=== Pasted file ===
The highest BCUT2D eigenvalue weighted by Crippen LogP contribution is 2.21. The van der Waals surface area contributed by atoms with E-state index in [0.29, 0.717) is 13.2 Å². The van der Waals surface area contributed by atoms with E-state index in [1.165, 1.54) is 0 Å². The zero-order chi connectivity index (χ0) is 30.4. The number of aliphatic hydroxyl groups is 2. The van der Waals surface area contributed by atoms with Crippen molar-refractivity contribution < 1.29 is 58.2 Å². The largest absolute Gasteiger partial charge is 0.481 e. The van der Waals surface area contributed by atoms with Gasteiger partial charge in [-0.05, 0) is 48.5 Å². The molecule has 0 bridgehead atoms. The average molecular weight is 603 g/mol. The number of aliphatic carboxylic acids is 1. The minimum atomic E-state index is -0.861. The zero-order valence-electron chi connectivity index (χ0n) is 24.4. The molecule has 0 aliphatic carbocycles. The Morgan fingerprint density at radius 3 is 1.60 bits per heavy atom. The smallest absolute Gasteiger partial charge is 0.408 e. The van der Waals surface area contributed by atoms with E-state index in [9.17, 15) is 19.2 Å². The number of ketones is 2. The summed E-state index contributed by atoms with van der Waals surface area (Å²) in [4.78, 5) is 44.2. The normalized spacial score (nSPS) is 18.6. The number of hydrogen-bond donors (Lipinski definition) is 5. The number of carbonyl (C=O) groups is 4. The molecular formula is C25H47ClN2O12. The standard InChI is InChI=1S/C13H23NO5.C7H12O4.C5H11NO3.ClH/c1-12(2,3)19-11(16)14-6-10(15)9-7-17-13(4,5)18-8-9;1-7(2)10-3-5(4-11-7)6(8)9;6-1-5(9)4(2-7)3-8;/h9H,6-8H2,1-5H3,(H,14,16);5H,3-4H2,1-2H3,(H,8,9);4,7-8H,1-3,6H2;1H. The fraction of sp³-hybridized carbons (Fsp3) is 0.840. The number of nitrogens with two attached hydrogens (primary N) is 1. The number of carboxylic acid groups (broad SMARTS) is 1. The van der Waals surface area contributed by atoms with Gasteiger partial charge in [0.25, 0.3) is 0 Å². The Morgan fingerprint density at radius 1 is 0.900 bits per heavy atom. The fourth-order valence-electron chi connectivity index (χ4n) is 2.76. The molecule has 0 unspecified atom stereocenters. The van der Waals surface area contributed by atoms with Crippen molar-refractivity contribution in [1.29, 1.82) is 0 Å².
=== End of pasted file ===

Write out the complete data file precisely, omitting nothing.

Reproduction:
The highest BCUT2D eigenvalue weighted by Crippen LogP contribution is 2.21. The van der Waals surface area contributed by atoms with E-state index in [0.29, 0.717) is 13.2 Å². The van der Waals surface area contributed by atoms with E-state index in [1.165, 1.54) is 0 Å². The zero-order chi connectivity index (χ0) is 30.4. The number of aliphatic hydroxyl groups is 2. The van der Waals surface area contributed by atoms with Crippen molar-refractivity contribution < 1.29 is 58.2 Å². The largest absolute Gasteiger partial charge is 0.481 e. The van der Waals surface area contributed by atoms with Gasteiger partial charge in [-0.05, 0) is 48.5 Å². The molecule has 0 bridgehead atoms. The average molecular weight is 603 g/mol. The number of aliphatic carboxylic acids is 1. The minimum atomic E-state index is -0.861. The zero-order valence-electron chi connectivity index (χ0n) is 24.4. The molecule has 0 aliphatic carbocycles. The Morgan fingerprint density at radius 3 is 1.60 bits per heavy atom. The smallest absolute Gasteiger partial charge is 0.408 e. The van der Waals surface area contributed by atoms with E-state index in [9.17, 15) is 19.2 Å². The number of ketones is 2. The summed E-state index contributed by atoms with van der Waals surface area (Å²) in [4.78, 5) is 44.2. The normalized spacial score (nSPS) is 18.6. The number of hydrogen-bond donors (Lipinski definition) is 5. The number of carbonyl (C=O) groups is 4. The molecular formula is C25H47ClN2O12. The standard InChI is InChI=1S/C13H23NO5.C7H12O4.C5H11NO3.ClH/c1-12(2,3)19-11(16)14-6-10(15)9-7-17-13(4,5)18-8-9;1-7(2)10-3-5(4-11-7)6(8)9;6-1-5(9)4(2-7)3-8;/h9H,6-8H2,1-5H3,(H,14,16);5H,3-4H2,1-2H3,(H,8,9);4,7-8H,1-3,6H2;1H. The fraction of sp³-hybridized carbons (Fsp3) is 0.840. The number of nitrogens with two attached hydrogens (primary N) is 1. The number of carboxylic acid groups (broad SMARTS) is 1. The van der Waals surface area contributed by atoms with Gasteiger partial charge in [0.25, 0.3) is 0 Å². The Morgan fingerprint density at radius 1 is 0.900 bits per heavy atom. The fourth-order valence-electron chi connectivity index (χ4n) is 2.76. The molecule has 0 unspecified atom stereocenters. The van der Waals surface area contributed by atoms with Crippen molar-refractivity contribution in [1.29, 1.82) is 0 Å².